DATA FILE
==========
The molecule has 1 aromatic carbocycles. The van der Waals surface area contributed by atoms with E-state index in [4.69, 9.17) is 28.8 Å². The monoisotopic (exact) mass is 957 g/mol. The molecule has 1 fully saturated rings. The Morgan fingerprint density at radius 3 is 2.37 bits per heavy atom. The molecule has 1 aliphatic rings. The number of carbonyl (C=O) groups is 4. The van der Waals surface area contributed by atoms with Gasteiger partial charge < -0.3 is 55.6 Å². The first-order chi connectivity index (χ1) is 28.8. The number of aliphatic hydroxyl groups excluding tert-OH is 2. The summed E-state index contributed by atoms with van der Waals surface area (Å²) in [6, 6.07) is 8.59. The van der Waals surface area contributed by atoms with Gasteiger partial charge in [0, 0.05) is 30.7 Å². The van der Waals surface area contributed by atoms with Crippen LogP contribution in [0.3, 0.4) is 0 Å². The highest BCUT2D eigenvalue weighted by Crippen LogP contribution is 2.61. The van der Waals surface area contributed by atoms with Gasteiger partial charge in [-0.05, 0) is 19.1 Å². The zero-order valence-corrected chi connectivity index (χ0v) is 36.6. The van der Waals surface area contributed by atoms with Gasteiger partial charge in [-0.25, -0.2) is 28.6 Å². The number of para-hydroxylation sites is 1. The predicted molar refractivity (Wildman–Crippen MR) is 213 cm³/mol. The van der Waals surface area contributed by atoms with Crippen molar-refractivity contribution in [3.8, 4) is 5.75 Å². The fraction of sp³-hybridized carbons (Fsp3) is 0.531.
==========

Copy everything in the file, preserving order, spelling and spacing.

The molecule has 1 aromatic carbocycles. The van der Waals surface area contributed by atoms with E-state index in [4.69, 9.17) is 28.8 Å². The monoisotopic (exact) mass is 957 g/mol. The molecule has 1 fully saturated rings. The Morgan fingerprint density at radius 3 is 2.37 bits per heavy atom. The molecule has 1 aliphatic rings. The number of carbonyl (C=O) groups is 4. The van der Waals surface area contributed by atoms with Gasteiger partial charge < -0.3 is 55.6 Å². The first-order chi connectivity index (χ1) is 28.8. The number of aliphatic hydroxyl groups excluding tert-OH is 2. The summed E-state index contributed by atoms with van der Waals surface area (Å²) in [6, 6.07) is 8.59. The van der Waals surface area contributed by atoms with Gasteiger partial charge in [0, 0.05) is 30.7 Å². The van der Waals surface area contributed by atoms with Crippen LogP contribution in [0.3, 0.4) is 0 Å². The highest BCUT2D eigenvalue weighted by Crippen LogP contribution is 2.61. The van der Waals surface area contributed by atoms with Gasteiger partial charge in [-0.05, 0) is 19.1 Å². The zero-order valence-corrected chi connectivity index (χ0v) is 36.6. The van der Waals surface area contributed by atoms with Gasteiger partial charge in [-0.25, -0.2) is 28.6 Å². The number of para-hydroxylation sites is 1. The predicted molar refractivity (Wildman–Crippen MR) is 213 cm³/mol. The van der Waals surface area contributed by atoms with Crippen molar-refractivity contribution in [3.8, 4) is 5.75 Å². The fraction of sp³-hybridized carbons (Fsp3) is 0.531.